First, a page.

A fascinating mountain to climb in many ways. Its relatively high (5136m) and can be climbed without ropes in summer but you do need crampons as the summit is always covered in snow. It is a challenge to access and you must have a local registered guide. Our family of 4 (with 2 teenagers aged 15 & 17) organised a 4 day ascent of Mount Ararat in July 2011. We flew to Van in eastern Turkey, then our tour company drove us for about 3 hrs to Dogubayazit, a small town nearest to Ararat where most climbing tours begin. You do need to be relatively fit and prepared to leave all comforts behind at the hotel!
We left our hotel in the morning, bags on the minibus roof, picked up poles and crampons, filled up with black market petrol and then joined the main road to Iran. A few miles from Iran we turned off and drove over rough tracks to the point where most groups begin their ascent at 2200m. Horses were loaded up with baggage and equipment.
Our first days hike was extremely hot with lots of sun protection required. It's about 3-4hrs to the first camp at 3350m. We passed what looked like nomadic family camps offering tea and opportunity to buy their woven products. Day 2 was to help acclimatisation. We walked with our guide and others in the group up to a point near to camp 2 at 4075m. This was much steeper, rocky but otherwise straight forward and took about 3 hours. After lunch and a brief snooze we descended to camp 1 in 1.5 hours. Despite sunny intervals it was cooler and windy. We took shelter from an amazingly heavy hail storm in the tent of a local man who seemed to be making part of his living selling beer to hikers and their guides.
We struck camp on day 3 in the mist and set off leaving our bags to be loaded on horses. Same route up to camp 2 at 4120m, arriving at about 1130. Plenty of rest opportunities with magnificent views. On arrival we found very limited space to pitch tents on flat rocky ground. It would be fair to say that there was a bit of a race and some 'mildly aggressive' reserving of plots until the tents arrived. We were surrounded by relatively steep ground covered in small boulders and expanses of snow.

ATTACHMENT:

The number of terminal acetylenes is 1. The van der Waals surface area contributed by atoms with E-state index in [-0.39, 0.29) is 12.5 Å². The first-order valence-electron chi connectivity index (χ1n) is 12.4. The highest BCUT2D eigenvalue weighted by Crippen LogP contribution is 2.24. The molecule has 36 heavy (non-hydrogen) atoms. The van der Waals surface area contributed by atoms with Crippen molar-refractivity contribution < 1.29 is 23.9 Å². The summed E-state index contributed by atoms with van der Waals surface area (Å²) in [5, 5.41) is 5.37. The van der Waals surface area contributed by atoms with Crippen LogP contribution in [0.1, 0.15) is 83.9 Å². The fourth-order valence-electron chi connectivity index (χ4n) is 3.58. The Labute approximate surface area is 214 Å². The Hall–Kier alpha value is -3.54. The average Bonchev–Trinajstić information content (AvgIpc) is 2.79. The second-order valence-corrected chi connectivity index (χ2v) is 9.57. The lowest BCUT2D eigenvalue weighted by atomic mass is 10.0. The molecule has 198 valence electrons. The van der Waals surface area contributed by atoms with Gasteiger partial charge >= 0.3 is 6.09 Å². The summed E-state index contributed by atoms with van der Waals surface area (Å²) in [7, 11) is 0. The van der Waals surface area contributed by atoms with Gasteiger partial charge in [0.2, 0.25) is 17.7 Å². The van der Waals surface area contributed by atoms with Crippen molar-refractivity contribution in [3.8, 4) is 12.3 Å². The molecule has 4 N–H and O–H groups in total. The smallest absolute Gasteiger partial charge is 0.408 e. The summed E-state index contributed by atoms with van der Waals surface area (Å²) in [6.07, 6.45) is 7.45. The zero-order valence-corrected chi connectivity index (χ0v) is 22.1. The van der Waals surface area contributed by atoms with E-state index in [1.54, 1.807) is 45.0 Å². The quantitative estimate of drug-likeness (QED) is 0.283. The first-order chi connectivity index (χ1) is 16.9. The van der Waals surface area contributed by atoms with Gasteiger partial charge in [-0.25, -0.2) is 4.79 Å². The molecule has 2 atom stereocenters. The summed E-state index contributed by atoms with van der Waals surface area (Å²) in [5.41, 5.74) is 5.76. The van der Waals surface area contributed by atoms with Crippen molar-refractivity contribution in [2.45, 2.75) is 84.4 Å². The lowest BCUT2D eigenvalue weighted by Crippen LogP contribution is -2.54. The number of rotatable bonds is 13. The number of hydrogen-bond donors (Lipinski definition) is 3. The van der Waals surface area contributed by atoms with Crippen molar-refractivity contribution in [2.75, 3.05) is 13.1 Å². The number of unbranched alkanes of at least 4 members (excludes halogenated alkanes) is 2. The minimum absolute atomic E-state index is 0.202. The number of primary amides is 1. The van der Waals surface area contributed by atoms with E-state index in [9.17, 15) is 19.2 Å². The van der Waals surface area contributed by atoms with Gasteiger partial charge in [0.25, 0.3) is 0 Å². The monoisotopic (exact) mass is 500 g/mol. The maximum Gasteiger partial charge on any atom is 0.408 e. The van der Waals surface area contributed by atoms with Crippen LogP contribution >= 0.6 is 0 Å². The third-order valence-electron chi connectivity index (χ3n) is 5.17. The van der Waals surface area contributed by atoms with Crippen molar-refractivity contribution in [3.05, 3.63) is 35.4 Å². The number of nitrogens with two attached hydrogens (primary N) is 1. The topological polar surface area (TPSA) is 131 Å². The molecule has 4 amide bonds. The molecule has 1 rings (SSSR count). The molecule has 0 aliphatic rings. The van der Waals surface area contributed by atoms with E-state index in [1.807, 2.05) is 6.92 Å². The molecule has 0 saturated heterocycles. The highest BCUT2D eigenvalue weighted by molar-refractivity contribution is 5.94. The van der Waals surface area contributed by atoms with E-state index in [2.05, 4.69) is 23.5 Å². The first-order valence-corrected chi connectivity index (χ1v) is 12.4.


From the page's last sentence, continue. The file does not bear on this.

We rested /slept during the afternoon. A lot colder up here and as the sun descended during our evening meal we needed hats, gloves and extra layers. There was no fresh water here and everyone had brought bottled water. Slightly lower down the melting snow could be collected during the afternoon sun.
We set our alarms for 0030. Rucksacks packed with sweets and biscuits, water, camera, crampons and spare clothing. We wore our full waterproofs. After a hot drink we set off at 0115 for the summit. Everyone had head torches which were essential for the steep scramble for the next few hours. The hike was slow, with the group of about 16 walking in single file pausing for frequent rests. We had a guide at the front and rear.
It became light about 0430 just as we finished the steep section and encountered significant snow covering. We stopped to put our crampons on and noticed the wind significantly increase for the first time. It was cold without gloves and everyone was keen to keep moving. We were the first group to summit at 0645 on 14th July. The wind was vicious making speech difficult to hear and visibility varied continuously as clouds moved over at high speed. We had about 20 minutes on the top then descended as the sun came out giving amazing views over towards Turkey. One of us experienced mild headache altitude symptoms.
The hike down to camp 2 was a real test of strength. Feeling tired, hungry with exhausted leg muscles we arrived back at camp 2 tent at 0930. Hot drinks and breakfast were well received. We rested for about 2 hrs before making a decision we wanted to be off the mountain that day. Bags were loaded onto horses as we started our walk down. Passing through camp 1 we noticed the river was dry and no water available. Thankfully we met our minibus at about 1630 and after tipping key members of the team we were off for hot showers and a comfortable bed.
We stayed at the Golden Hill Hotel in Dogubayazit (www.agri-goldenhill.com). Seemed to be a favourite with other hikers. Reasonable buffet breakfasts, spacious rooms, free wifi, plenty of hot water but on the outskirts of the town by the main road.
We booked through
Amy Beam (owner and organiser)was incredibly helpful and ensured that our expedition ran smoothly. In eastern Turkey and on the mountain I think you have to be prepared for the unexpected and be prepared to 'go with the flow' and local customs. We thoroughly enjoyed our trip and would recommend it.
Its worth reading Amy's guide to the mountain so you know exactly whats what.
Ensure you take plenty of bottled water on the mountain and sterilising tablets for water that you collect. We used water from the streams but noted they did run dry at times.
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